Further problems occur when the chosen representatives decide to do what they want instead of listening to their constituents. In 2014, a poll was released that showed that 89% of US citizens were in favor of background checks for all gun buyers. Yet

    Federal lawmakers failed to pass a bipartisan background checks bill last year in the months following the Newtown tragedy. The measure would have tightened background checks for gun purchases. (MSNBC)

    In this case, the majority opinion failed to be supported by lawmakers. I’m sure there are all kinds of reasons and thoughts on why this didn’t happen. The point is that the majority of people in the US agreed with it and yet, the majority didn’t get what they wanted. I’m trying to think of any other issue that we can get almost 90% of the US population to agree on and nothing comes to mind, yet this didn’t happen.

    But let’s look at it from the other side as well.

    Everyone reading this probably agrees that people have the right to make their own choices on whom they want to love. Marriage is an integral part of that, from a legal aspect (marriage is a legal contract and that’s about it). Yet, according to Gallup, it was only in 2012 that even 50% of the US thought that gay marriages should be “recognized by the law as valid with the same rights as traditional marriage”[3]

    So, before 2012, the majority got their desires, that gay people could not have a marriage. Yet, that was still wrong. Regardless of what people believe, it’s just wrong to tell people that they can’t do things that don’t affect anyone else.

    OK, so after 2012, the majority should rule and gay people are allowed to marry… oh wait, this is the US. Majority doesn’t rule. Sometimes it does, sometimes it doesn’t, and sometimes minority vote gets to rule.

    Another example in the US, the majority of people (a larger percentage than voted for Rick Perry in 2006) hold the view that evolution did not result in humans. That is, that a deity of some kind created humans (or all life or the entire universe). In 2014, that view was about double that of the people who thought evolution really happened and resulted in humans. Farther back in time, the creationist view was 5 times that of the science view.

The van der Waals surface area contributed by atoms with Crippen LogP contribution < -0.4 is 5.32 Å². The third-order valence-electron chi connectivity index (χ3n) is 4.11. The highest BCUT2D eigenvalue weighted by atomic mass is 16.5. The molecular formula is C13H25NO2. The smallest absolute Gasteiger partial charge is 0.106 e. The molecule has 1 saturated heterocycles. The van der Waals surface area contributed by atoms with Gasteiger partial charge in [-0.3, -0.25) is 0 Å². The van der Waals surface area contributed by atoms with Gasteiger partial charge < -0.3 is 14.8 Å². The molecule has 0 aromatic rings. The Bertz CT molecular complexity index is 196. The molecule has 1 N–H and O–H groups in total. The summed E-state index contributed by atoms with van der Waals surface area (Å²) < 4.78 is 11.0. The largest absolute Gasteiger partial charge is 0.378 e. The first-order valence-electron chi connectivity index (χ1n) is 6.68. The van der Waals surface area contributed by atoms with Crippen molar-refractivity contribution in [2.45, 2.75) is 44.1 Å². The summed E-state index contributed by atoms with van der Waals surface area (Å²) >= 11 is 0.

Yet, since 1987 (Edwards v. Aguillard, 482 U.S. 578) creationism could not be taught in schools[4]. So the majority doesn’t get their wish here and that’s a good thing. Yet, for climate change, also a science, the majority doesn’t get their wish again.

    It’s very frustrating to me (as I’m sure it is for everyone). We all want what we want to be correct and good and the majority. Of course, if I had my way, we’d live in a hedonistic society run by super-advanced artificial intelligences. But that’s just me.

    While the majority tend to rule, that’s not always the case. Nor, I think, should it be the case. Very often, the majority is wrong. But even if the majority is right, do they always get to control what happens (especially to the minority)?

    While I’m not a fan of Scott Adams (creator of Dilbert), I still have some of his books. In The Dilbert Future, which I don’t actually recommend, he gives this example.

    If you were to find the smartest people on the planet and have them vote on an issue the public is split, There are two possible outcomes.

    1. The smart people are just as divided as the general public. That means intelligence is irrelevant to democracy. Ouch.

    2. The smart people all vote for the same side. That means intelligence is very relevant, but democracy erases its impact. Ouch again.

    I have a feeling I know which scenario is more likely. But I’m curious as to your thoughts on the matter.

    Again, I’ve been thinking about this occasionally, perhaps more so since the US presidential elections next year are already in full swing. It’s kind of like Christmas, the advertising and promotions get earlier and earlier each year. I don’t have any strong thoughts on the matter one way or another. I tend to agree with Churchill though.

    “Many forms of government have been tried and will be tried in this world of sin and woe. No one pretends that democracy is perfect or all wise. Indeed, it has been said that democracy is the worst form of government, except for all the others that have been tried from time to time.”



    [1] Democracy: A system of government in which power is vested in the people, who rule either directly or through freely elected representatives.

    [2] Interestingly, I just found out about an algorithm that correctly predicts decisions 70% of the time.

    [3] Don’t get me started on traditional marriage…

    [4] It still is of course, because creationists don’t care about the rule of law.